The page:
Thursday, June 19, 2008

Does Therapy Really Help?

Psychologists are healthcare professionals who rely upon scientific method to understand human behavior. Within a clinical setting, psychologists apply their expertise in a balanced manner, between a directive style and the recognition of the importance of allowing themselves to be more of a facilitator to help their clients help themselves. For most people, this approach allows for accurate assessment of presenting concerns and facilitation of personal growth.

As humans, we do have an innate capacity toward health. Physically, for example, if we cut ourselves, we usually heal. Sometimes, however, if there is an infection, the cut will likely fester, continuing to cause problems, until the wound is cleansed. Therapy can be considered a way to help clean festering, "emotional wounds" that are contributing to present concerns. Although we are a species that is fairly resilient, therapy is a deliberate way, however, to facilitate our resiliency, in order to allow positive change to occur sooner, rather than later.

Talking with an objective other can offer a unique perspective conducive to emotional growth. When attempting to be supportive, unfortunately, family and friends can often make inappropriate comments, like: "Forget it" or "Don't worry about it." Usually that tactic is much easier said than done. Although well-intentioned, these statements tend to serve to further alienate oneself from one's feelings. One's feelings (both pleasant and unpleasant) offer the useful purpose of guiding one in better understanding oneself. It is the misunderstanding or avoidance of feelings that is often a catalyst to undermining our innate process, which helps us to be resilient in the first place.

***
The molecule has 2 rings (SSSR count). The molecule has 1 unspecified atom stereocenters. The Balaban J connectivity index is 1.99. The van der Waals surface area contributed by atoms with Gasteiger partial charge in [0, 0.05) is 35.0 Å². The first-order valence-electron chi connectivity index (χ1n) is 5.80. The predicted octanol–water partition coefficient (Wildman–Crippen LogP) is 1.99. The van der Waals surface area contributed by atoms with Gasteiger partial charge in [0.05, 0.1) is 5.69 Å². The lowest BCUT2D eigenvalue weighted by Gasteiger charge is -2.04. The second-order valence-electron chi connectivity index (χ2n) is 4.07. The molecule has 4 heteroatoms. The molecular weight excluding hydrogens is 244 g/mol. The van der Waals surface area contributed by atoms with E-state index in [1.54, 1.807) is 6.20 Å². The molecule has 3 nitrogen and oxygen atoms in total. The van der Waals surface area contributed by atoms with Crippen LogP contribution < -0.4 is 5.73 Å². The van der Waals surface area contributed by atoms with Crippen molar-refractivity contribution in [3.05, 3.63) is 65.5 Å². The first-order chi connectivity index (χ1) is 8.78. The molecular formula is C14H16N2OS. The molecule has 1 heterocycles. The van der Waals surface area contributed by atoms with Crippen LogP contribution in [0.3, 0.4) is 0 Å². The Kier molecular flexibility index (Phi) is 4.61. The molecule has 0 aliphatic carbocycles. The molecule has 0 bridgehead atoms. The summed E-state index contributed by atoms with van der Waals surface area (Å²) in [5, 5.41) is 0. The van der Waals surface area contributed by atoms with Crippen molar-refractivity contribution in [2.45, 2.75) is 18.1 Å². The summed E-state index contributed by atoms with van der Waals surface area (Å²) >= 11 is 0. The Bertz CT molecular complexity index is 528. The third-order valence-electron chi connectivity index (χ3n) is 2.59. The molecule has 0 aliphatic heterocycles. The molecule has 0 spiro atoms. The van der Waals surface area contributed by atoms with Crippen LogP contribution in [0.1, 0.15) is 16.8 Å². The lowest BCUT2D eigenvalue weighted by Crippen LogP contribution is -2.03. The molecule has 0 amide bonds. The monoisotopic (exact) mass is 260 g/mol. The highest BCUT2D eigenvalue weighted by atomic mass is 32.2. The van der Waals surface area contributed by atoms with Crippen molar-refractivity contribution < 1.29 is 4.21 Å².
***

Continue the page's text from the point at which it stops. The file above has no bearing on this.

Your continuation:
There is a growing recognition of the fact that "mental health is fundamental to a person's overall health, indispensable to personal well-being and instrumental to leading a balanced and productive life." This awareness likely contributes to the fact that about 15% of our country's population now use some form of mental health services in any given year. Nonetheless, despite effective treatments, according to Dr. Satcher's 1999 Surgeon General's Mental Health report, "Nearly half of all Americans who have a severe mental illness fail to seek treatment". The fact that nearly one in five Americans are affected by a mental disorder, reinforces the understanding that "few Americans are untouched by mental illness", whether directly or indirectly.

Mental illnesses range from clinical anxiety and depression to Alzheimer's disease and schizophrenia. Anxiety disorders, the most common form of mental illness, affect more than 10% of Americans yearly. Almost 25% of Americans will suffer an anxiety disorder at some point in their lives.

Misunderstandings about therapy have kept many from seeking timely, effective care. Similar early misunderstandings, within the medical field, for example, had also existed within the field's early years. I trust that the continued acceptance and appreciation of the discipline of psychology will dispel any residual misunderstandings about its efficacious use and appropriateness to overall healthcare.

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